Amazon Web Services (AWS) has signed what is likely to be a lucrative data deal with the UK's top intelligence services to store and analyse information for the purposes of espionage.
GCHQ, MI5, and MI6 will store information using AWS' cloud services, according to the Financial Times, which reports that the deal has been made so the UK spy agencies can harness the data analytics and artificial intelligence (AI) tools the AWS platform provides.
AWS will also reportedly equip the agencies with tools that enable easier data sharing between overseas field locations and rapid translation of audio recordings.
Other government departments such as the Ministry of Defence will also use the cloud service offering during joint operations, according to the FT's report.
GCHQ was leading the calls for a cloud security platform which could be used across the intelligence services, the report added. The deal was signed this year and all data will be stored in the UK, with Amazon's main e-commerce company having no access or oversight of the data at all.
IT Pro contacted GCHQ and AWS and both declined to comment on the matter.
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GCHQ's ambition to further embed AI into its intelligence practices was highlighted in a 2020 Royal United Services Institute (Rusi) report in which it claimed UK spies would need to use AI in order to stymie modern-day cyber attackers.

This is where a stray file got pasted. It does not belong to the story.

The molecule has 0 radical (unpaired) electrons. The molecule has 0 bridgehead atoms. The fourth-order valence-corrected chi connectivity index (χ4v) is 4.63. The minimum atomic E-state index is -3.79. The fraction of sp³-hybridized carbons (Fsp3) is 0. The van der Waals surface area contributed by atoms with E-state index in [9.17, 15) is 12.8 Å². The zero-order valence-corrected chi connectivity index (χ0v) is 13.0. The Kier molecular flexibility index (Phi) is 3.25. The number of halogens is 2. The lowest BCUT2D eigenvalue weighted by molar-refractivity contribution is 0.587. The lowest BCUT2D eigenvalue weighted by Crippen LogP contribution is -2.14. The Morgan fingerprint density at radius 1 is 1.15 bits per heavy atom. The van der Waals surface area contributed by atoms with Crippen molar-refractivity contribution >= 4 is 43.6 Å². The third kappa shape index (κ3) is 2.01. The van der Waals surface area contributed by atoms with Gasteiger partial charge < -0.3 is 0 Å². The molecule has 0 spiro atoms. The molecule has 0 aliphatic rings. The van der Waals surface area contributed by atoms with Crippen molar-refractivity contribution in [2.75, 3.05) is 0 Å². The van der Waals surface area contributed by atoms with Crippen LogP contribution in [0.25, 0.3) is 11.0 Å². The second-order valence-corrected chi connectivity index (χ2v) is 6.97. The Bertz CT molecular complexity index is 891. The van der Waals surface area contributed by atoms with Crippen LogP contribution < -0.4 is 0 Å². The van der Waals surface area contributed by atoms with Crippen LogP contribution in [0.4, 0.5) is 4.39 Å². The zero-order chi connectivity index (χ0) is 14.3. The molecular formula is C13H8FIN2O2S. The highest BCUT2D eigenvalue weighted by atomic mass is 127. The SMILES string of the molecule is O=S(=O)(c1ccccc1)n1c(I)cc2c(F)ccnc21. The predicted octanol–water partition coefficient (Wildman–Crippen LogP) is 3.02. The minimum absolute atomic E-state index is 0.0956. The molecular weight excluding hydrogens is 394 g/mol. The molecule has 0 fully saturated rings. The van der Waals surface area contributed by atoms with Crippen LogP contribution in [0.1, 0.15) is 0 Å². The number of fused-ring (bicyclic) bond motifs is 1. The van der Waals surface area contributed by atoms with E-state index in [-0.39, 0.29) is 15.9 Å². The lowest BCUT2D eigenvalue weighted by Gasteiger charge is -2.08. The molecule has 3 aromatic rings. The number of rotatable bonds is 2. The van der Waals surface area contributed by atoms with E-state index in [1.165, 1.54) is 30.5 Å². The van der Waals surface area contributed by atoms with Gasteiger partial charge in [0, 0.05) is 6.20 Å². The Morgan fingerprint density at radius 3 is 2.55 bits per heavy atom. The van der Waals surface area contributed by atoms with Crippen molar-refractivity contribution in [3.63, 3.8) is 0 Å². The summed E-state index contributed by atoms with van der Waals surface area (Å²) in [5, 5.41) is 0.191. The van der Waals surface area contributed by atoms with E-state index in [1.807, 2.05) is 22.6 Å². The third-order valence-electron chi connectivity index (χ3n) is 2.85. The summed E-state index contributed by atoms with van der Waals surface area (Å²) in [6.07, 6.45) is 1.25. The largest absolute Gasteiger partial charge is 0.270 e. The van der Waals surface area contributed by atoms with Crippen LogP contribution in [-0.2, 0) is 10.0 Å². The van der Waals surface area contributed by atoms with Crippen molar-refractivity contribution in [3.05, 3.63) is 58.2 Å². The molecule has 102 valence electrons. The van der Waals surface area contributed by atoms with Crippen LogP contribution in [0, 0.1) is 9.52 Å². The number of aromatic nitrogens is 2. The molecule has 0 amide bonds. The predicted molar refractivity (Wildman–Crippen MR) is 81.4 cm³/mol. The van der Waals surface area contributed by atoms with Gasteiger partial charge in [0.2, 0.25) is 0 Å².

The report claimed there were three key areas in which AI would be able to benefit the GCHQ; analysis of intelligence, cyber security operations, and the automation of administrative tasks.
Echoing this claim, panellists including Moonpig's head of cyber Tash Norris said during a 2021 IT Pro Panel that the best AI applications for cyber security will be in detection and response tasks like SIEM, SOAR, and EDR. The sentiment is echoed in the Rusi report, which stated that AI will never replace strong human judgement.
Commenting on an October 2021 claim made by the Pentagon's former chief software officer that China has won the AI battle with the US, Jeremy Fleming, director at GCHQ, said he doesn't subscribe to the idea, though he added that "China by more or less any measure is doing well in the development of AI capabilities".
Addressing delegates at The Cipher Brief Annual Threat Conference on Monday, Fleming also claimed the UK saw twice the number of ransomware attacks in 2021 compared to 2020. Attacks are proliferating "because it works; it just pays," he said.
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Connor Jones has been at the forefront of global cyber security news coverage for the past few years, breaking developments on major stories such as LockBit’s ransomware attack on Royal Mail International, and many others. He has also made sporadic appearances on the ITPro Podcast discussing topics from home desk setups all the way to hacking systems using prosthetic limbs. He has a master’s degree in Magazine Journalism from the University of Sheffield, and has previously written for the likes of Red Bull Esports and UNILAD tech during his career that started in 2015.